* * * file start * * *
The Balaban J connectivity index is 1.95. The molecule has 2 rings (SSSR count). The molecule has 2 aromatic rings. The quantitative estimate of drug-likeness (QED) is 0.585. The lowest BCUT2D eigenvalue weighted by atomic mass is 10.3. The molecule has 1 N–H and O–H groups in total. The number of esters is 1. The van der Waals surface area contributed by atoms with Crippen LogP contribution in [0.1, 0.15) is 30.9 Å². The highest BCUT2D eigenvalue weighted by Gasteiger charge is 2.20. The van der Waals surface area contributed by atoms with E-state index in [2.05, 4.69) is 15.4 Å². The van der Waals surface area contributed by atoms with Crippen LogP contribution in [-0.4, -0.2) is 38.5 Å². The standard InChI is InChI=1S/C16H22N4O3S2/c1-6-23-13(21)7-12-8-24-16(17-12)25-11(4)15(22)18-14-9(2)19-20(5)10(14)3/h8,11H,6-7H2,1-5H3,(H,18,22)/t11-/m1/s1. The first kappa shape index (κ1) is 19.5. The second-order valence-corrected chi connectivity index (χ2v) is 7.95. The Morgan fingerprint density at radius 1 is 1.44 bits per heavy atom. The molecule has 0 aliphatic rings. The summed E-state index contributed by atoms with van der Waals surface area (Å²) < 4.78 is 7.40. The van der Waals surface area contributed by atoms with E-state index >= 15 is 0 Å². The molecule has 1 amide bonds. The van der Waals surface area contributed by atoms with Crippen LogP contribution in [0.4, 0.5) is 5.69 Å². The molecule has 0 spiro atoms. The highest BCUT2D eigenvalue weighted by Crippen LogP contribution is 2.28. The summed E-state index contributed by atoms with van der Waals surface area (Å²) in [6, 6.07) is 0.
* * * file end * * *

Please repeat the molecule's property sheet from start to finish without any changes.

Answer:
The Balaban J connectivity index is 1.95. The molecule has 2 rings (SSSR count). The molecule has 2 aromatic rings. The quantitative estimate of drug-likeness (QED) is 0.585. The lowest BCUT2D eigenvalue weighted by atomic mass is 10.3. The molecule has 1 N–H and O–H groups in total. The number of esters is 1. The van der Waals surface area contributed by atoms with Crippen LogP contribution in [0.1, 0.15) is 30.9 Å². The highest BCUT2D eigenvalue weighted by Gasteiger charge is 2.20. The van der Waals surface area contributed by atoms with E-state index in [2.05, 4.69) is 15.4 Å². The van der Waals surface area contributed by atoms with Crippen LogP contribution in [-0.4, -0.2) is 38.5 Å². The standard InChI is InChI=1S/C16H22N4O3S2/c1-6-23-13(21)7-12-8-24-16(17-12)25-11(4)15(22)18-14-9(2)19-20(5)10(14)3/h8,11H,6-7H2,1-5H3,(H,18,22)/t11-/m1/s1. The first kappa shape index (κ1) is 19.5. The second-order valence-corrected chi connectivity index (χ2v) is 7.95. The Morgan fingerprint density at radius 1 is 1.44 bits per heavy atom. The molecule has 0 aliphatic rings. The summed E-state index contributed by atoms with van der Waals surface area (Å²) < 4.78 is 7.40. The van der Waals surface area contributed by atoms with E-state index >= 15 is 0 Å². The molecule has 1 amide bonds. The van der Waals surface area contributed by atoms with Crippen LogP contribution in [0.4, 0.5) is 5.69 Å². The molecule has 0 spiro atoms. The highest BCUT2D eigenvalue weighted by Crippen LogP contribution is 2.28. The summed E-state index contributed by atoms with van der Waals surface area (Å²) in [6, 6.07) is 0.